What I'm reading: The Post American World by Fareed Zakaria. It is history and prophecy and econ and world gov and world religions are wrapped into one little (hahahaha) book. Review to follow.
What I'm listening to: Rich Mullins from the kitchen and Prince Caspian from downstairs and KB next to me on the couch.
What I'm watching: The Matrix. Sci-Fi meets Apologetics. Awesome stuff.
What we're learning: IEW, Odyssey, Math, WWE, art etc. All the usual stuff. Along with patience and obedience and waiting on the Lord. Usual and difficult, rolled into one.
What's cooking: Chicken Noodle Soup- home made, along with a good loaf of Rye.
What I'm buying: Books. Lampshades. Dog food. EmergenC, Vitamins, tea.
What I'm wearing: Sweats & a polo shirt. Day 9 of being sick. Ugh.
What I'm thankful for: My family- immediate and extended.
What I'm creating: The Grammar of Worship.
What I'm praying: Answers. Purpose.
What I'm planning: Thursdays' biology lab
What I'm looking forward to: Being well.
A picture to share: From KB's Girls2Gether that she hosted on Friday for Valentine's Day.

Saturday, February 13, 2010

Surprised by Loss

Why is it that grief sneaks up and grabs me when I least expect it? Twice in the past couple of weeks I've bumped into folks who've offered condolences about my sister's death and I feel...hurt. Hurt like a bruise that is deep and purple. Wounded. Part of me, lost. My family missing an element. Surprised by choked throat and tears that I struggle to keep back. I try to be valiant and answer the pre-requisite questions as I struggle to be "just fine" when I'd sorely love to allow myself the luxury of reduction and become a big bawl baby.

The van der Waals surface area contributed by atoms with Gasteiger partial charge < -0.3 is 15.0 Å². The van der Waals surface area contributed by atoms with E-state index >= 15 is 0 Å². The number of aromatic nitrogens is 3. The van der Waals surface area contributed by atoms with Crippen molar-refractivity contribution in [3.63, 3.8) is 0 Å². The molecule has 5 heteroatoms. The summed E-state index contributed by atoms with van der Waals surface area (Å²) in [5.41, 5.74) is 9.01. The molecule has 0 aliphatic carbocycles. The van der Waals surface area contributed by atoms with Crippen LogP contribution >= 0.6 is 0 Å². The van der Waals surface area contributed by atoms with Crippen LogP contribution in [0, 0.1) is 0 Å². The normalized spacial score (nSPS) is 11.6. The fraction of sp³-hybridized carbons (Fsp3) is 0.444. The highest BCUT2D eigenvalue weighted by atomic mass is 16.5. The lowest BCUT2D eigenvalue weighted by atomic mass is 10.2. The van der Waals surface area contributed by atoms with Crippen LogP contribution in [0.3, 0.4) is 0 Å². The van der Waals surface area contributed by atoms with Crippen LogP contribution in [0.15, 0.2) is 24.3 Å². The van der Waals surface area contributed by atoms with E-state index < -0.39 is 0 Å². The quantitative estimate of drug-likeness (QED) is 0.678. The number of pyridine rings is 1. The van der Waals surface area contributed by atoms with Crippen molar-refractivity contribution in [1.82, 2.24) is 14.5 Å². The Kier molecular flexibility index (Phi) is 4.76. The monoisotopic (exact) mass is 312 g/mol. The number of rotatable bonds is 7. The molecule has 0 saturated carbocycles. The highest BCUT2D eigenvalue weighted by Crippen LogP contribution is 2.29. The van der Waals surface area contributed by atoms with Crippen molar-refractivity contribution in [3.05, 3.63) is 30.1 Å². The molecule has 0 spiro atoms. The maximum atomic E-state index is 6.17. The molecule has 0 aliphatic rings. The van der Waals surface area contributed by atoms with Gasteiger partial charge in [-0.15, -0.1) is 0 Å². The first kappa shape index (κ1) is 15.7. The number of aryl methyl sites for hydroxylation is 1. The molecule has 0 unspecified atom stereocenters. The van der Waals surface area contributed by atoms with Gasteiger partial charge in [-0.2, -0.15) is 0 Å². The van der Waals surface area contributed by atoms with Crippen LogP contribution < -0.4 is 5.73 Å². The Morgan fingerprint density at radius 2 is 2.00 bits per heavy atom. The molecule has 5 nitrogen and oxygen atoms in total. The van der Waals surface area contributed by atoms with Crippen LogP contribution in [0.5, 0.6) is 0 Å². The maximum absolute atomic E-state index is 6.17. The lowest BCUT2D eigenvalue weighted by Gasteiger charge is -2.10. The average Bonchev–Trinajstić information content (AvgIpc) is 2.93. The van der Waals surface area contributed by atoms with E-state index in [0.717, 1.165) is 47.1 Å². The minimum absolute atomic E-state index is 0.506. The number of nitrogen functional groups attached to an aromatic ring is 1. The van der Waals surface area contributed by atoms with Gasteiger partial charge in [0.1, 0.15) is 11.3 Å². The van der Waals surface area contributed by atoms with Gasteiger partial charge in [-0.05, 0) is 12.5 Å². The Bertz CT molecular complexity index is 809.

Someone wrote recently that middle-age is a time of loss. Funerals replace baby showers and children leave home. Necessary losses, for sure, but not always welcome. We watch and listen and advise our oldest daughter and her beau as they consider a life-long relationship and all that entails and reflect on the choices that we made when we were her age. If we could only have seen ten years ahead and the challenges that we would have faced. Would we have chosen differently? Would we have been more cautious, more daring, more, less, different than we were?

Each cross road demands a decision. Forward, left, right or backwards and then deal. Consequences will come from both our action and inaction. I consider where to go from here. Having a sibling, 12 months my senior, just not get out of bed one morning, puts my own numbered days into perspective. Dreaming and value. Time becomes a commodity and the wrestling match between dreams and what I have in my hand become almost tangible. And frankly, I feel tired. Less creative. Less like explaining. Less like being open and working hard. Cause I feel hammered. And I wish that I didn't. Wish that I had the energy people surprisingly see in me. Wish that the frustration between high hopes and reality was less dramatic and obvious. Dross burned off, literally and figuratively, and I'm hoping this means that God's purpose is becoming more refined in my life. Some days, though, I'm still smelling smoke and feeling the pain of the burn; living sacrifice. It sounds too dramatic but sums up how I feel, not all days, and often when I least expect it. Surprised by loss.

Thursday, February 11, 2010